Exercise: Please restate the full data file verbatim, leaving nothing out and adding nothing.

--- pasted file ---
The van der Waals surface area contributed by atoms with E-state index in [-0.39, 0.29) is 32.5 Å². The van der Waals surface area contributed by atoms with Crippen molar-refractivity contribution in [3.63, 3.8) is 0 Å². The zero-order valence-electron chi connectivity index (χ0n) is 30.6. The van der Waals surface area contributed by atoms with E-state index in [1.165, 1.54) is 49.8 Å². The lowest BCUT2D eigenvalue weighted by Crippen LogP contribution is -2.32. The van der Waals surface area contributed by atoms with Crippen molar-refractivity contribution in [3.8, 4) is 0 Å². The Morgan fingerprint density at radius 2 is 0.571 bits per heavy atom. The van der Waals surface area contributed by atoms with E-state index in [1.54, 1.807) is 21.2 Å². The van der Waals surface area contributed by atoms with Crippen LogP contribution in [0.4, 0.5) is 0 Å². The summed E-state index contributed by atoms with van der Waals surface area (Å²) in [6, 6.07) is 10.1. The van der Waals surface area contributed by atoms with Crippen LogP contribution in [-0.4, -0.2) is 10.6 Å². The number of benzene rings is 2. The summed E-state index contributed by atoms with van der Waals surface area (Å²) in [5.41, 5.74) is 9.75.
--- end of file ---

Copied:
The van der Waals surface area contributed by atoms with E-state index in [-0.39, 0.29) is 32.5 Å². The van der Waals surface area contributed by atoms with Crippen molar-refractivity contribution in [3.63, 3.8) is 0 Å². The zero-order valence-electron chi connectivity index (χ0n) is 30.6. The van der Waals surface area contributed by atoms with E-state index in [1.165, 1.54) is 49.8 Å². The lowest BCUT2D eigenvalue weighted by Crippen LogP contribution is -2.32. The van der Waals surface area contributed by atoms with Crippen molar-refractivity contribution in [3.8, 4) is 0 Å². The Morgan fingerprint density at radius 2 is 0.571 bits per heavy atom. The van der Waals surface area contributed by atoms with E-state index in [1.54, 1.807) is 21.2 Å². The van der Waals surface area contributed by atoms with Crippen LogP contribution in [0.4, 0.5) is 0 Å². The summed E-state index contributed by atoms with van der Waals surface area (Å²) in [6, 6.07) is 10.1. The van der Waals surface area contributed by atoms with Crippen LogP contribution in [-0.4, -0.2) is 10.6 Å². The number of benzene rings is 2. The summed E-state index contributed by atoms with van der Waals surface area (Å²) in [5.41, 5.74) is 9.75.